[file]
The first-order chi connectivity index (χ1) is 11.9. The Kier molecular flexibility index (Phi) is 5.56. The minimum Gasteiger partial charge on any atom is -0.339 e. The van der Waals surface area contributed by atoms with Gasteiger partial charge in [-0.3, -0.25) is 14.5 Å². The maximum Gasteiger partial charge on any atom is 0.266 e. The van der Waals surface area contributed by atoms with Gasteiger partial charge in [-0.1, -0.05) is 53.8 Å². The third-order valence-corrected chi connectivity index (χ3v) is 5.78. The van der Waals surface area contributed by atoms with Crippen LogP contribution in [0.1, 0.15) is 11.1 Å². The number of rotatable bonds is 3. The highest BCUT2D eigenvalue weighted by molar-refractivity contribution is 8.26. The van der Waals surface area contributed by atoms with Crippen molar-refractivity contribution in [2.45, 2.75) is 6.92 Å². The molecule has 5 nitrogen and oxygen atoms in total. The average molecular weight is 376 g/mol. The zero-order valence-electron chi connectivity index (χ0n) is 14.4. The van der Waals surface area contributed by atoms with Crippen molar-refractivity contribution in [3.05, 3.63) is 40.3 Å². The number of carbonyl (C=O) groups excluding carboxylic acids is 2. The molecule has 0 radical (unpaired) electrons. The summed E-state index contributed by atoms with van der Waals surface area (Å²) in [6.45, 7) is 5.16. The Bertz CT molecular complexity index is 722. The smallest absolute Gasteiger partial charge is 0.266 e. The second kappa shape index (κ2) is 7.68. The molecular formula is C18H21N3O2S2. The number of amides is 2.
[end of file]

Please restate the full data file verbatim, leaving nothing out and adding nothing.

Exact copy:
The first-order chi connectivity index (χ1) is 11.9. The Kier molecular flexibility index (Phi) is 5.56. The minimum Gasteiger partial charge on any atom is -0.339 e. The van der Waals surface area contributed by atoms with Gasteiger partial charge in [-0.3, -0.25) is 14.5 Å². The maximum Gasteiger partial charge on any atom is 0.266 e. The van der Waals surface area contributed by atoms with Gasteiger partial charge in [-0.1, -0.05) is 53.8 Å². The third-order valence-corrected chi connectivity index (χ3v) is 5.78. The van der Waals surface area contributed by atoms with Crippen LogP contribution in [0.1, 0.15) is 11.1 Å². The number of rotatable bonds is 3. The highest BCUT2D eigenvalue weighted by molar-refractivity contribution is 8.26. The van der Waals surface area contributed by atoms with Crippen molar-refractivity contribution in [2.45, 2.75) is 6.92 Å². The molecule has 5 nitrogen and oxygen atoms in total. The average molecular weight is 376 g/mol. The zero-order valence-electron chi connectivity index (χ0n) is 14.4. The van der Waals surface area contributed by atoms with Crippen molar-refractivity contribution in [3.05, 3.63) is 40.3 Å². The number of carbonyl (C=O) groups excluding carboxylic acids is 2. The molecule has 0 radical (unpaired) electrons. The summed E-state index contributed by atoms with van der Waals surface area (Å²) in [6.45, 7) is 5.16. The Bertz CT molecular complexity index is 722. The smallest absolute Gasteiger partial charge is 0.266 e. The second kappa shape index (κ2) is 7.68. The molecular formula is C18H21N3O2S2. The number of amides is 2.